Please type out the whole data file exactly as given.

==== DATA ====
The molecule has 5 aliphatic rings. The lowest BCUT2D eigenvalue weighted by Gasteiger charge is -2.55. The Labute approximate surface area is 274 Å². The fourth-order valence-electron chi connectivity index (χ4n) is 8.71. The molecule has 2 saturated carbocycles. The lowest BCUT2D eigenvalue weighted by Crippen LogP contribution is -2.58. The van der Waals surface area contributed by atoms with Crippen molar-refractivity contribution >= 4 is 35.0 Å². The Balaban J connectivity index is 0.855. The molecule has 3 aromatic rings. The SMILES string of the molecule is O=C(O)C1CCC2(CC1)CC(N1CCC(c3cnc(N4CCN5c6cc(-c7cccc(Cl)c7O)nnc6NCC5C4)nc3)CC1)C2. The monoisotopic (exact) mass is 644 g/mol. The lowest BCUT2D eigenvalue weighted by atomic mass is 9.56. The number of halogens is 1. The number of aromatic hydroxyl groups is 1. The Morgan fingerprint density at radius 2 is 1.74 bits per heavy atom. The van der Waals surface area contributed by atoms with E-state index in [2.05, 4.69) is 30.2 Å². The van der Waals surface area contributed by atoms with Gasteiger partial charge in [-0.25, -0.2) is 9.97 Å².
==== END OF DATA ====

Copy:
The molecule has 5 aliphatic rings. The lowest BCUT2D eigenvalue weighted by Gasteiger charge is -2.55. The Labute approximate surface area is 274 Å². The fourth-order valence-electron chi connectivity index (χ4n) is 8.71. The molecule has 2 saturated carbocycles. The lowest BCUT2D eigenvalue weighted by Crippen LogP contribution is -2.58. The van der Waals surface area contributed by atoms with Crippen molar-refractivity contribution >= 4 is 35.0 Å². The Balaban J connectivity index is 0.855. The molecule has 3 aromatic rings. The SMILES string of the molecule is O=C(O)C1CCC2(CC1)CC(N1CCC(c3cnc(N4CCN5c6cc(-c7cccc(Cl)c7O)nnc6NCC5C4)nc3)CC1)C2. The monoisotopic (exact) mass is 644 g/mol. The lowest BCUT2D eigenvalue weighted by atomic mass is 9.56. The number of halogens is 1. The number of aromatic hydroxyl groups is 1. The Morgan fingerprint density at radius 2 is 1.74 bits per heavy atom. The van der Waals surface area contributed by atoms with E-state index in [2.05, 4.69) is 30.2 Å². The van der Waals surface area contributed by atoms with Gasteiger partial charge in [-0.25, -0.2) is 9.97 Å².